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The controversial DREAM Act rewards hard work and addresses need for immigration reform

Staff Writer

Published: Monday, October 11, 2010

Updated: Monday, October 11, 2010 13:10


Last week, we had two great articles covering the Senate block of a defense bill which included a repeal of Don’t Ask Don’t Tell, the somehow fair and equitable code of silence on gay and lesbians who serve in the military. Like many others, I feel that this is a completely unproductive policy and I would hope that it is repealed in short order. However, an overlooked element of the very same bill was snuck in by Democrats just a week earlier. It is called the DREAM (Development, Relief and Education for Alien Minors) Act, and gives a pathway to citizenship for some illegal immigrants. Senate Republicans called on the Democrats for playing politics over their inclusion of the Act.

The DREAM Act or a similar form has actually been floating around Congress since 2001. The Act allows immigrants who fall under particular criteria to have a path to attainment of citizenship in the United States. One must be between 12 and 35 at the time the law is enacted, have arrived in the U.S. before they were 16 years old and lived here for at least five years, obtain a high school diploma or GED and be of “good moral character.” If the immigrant has these criteria, they can attain citizenship by either attending college for two years or serving in the military.

The best estimates say that although there are 11 million illegal immigrants in the U.S., only about 825,000 people would be able to attain citizenship through the Act. At least in population terms that is larger than estimates of the number of gay and lesbian people serving in our military on active duty. Without becoming an issue of virtue, my point is more that the DREAM Act need not be dealt with in a defense bill, when the act will clearly be of much larger impact on immigration policy than military conscription. My feeling is that the DREAM Act is more controversial than repeal of Don’t Ask Don’t Tell, which two-thirds of Americans feel should be done away with.

Opponents of the DREAM Act say that it could encourage immigrants to come here illegally, sort of a reward to bad behavior. Others suggest that it is not enough, as it would have a real impact on a very small group of people within the larger context of the immigration issue.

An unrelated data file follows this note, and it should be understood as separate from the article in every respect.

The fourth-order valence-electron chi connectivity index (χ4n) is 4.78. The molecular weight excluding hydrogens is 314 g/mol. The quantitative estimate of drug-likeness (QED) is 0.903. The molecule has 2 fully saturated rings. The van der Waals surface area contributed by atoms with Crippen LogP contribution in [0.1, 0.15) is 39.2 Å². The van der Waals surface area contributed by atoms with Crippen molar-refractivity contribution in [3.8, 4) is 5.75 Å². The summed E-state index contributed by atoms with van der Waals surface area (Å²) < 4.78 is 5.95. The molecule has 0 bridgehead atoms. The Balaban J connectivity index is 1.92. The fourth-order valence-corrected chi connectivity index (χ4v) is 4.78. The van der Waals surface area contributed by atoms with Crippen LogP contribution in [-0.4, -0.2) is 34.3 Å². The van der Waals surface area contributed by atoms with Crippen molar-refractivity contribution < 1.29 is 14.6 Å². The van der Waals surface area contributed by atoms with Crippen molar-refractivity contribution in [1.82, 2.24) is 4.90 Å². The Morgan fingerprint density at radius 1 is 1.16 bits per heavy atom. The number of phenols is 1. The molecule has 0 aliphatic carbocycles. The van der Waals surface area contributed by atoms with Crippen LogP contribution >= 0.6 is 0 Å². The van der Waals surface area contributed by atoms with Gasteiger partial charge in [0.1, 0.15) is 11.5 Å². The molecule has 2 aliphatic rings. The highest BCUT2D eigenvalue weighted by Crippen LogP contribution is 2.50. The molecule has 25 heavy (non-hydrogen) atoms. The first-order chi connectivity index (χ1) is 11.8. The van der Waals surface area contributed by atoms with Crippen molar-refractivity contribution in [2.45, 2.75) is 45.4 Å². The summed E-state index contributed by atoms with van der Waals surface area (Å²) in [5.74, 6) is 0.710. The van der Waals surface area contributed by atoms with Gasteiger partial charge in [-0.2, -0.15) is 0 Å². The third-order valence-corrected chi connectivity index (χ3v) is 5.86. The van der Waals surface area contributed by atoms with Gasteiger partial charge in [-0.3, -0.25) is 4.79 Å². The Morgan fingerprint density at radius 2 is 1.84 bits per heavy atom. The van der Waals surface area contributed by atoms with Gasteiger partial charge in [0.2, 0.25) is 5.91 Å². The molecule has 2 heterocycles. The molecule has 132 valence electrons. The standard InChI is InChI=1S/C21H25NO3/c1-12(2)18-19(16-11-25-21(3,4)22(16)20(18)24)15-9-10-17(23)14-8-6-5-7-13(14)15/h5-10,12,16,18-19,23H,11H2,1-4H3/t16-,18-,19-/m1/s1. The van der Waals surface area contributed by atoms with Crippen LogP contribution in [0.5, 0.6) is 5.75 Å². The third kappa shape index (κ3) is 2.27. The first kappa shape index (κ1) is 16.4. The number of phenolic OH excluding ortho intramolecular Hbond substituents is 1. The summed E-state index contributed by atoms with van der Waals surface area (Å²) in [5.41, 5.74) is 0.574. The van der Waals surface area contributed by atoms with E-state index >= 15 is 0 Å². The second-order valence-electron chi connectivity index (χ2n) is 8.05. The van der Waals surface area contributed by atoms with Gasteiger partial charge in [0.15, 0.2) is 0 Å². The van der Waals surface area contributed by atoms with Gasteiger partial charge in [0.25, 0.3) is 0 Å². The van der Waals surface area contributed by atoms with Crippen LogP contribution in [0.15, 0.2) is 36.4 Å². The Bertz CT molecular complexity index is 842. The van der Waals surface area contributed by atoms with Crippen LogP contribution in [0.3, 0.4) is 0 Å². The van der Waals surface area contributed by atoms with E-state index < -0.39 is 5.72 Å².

The benefits of the act are best understood on a personal level. Earlier this year, a story broke about a 19 year-old student named Eric Balderas, a biology student who had a full scholarship to Harvard and was detained by immigration officials shortly before boarding an aircraft. However, the law allows for a number of special scenarios like this. But the problem is not that Mr. Balderas would be made to leave the country, it is that he was detained in the first place.

Some Republicans may call this a back door to amnesty or a policy of rewarding bad behavior, but in truth this argument is about young people and their merits. Our society rewards integrity, dedication and hard work, and so there must be a method to allow such individuals to become citizens of our country through military service or dedication to an area of study. Without something like the DREAM Act, we are essentially throwing the baby out with the bathwater, in our unfair treatment of dedicated kids who are American citizens in every way save paperwork. The argument that it rewards people for illegal immigration doesn’t stand well either, seeing as it is silly to assume a person could not properly evaluate the chance they would take from having to live in the U.S. for a length of time, in order to give their child a chance.

Overall, I think the DREAM Act is a good policy tool, which will help our country to keep enterprising young people in the United States and allow them to benefit our country through service. While I can agree to the fact that it is a piecemeal measure in terms of dealing with the entire issue of immigration, I also see it as a stepping stone to larger measures of reform. There is simply no good reason, in my view, to alienate bright young minds that want to be a part of this country.

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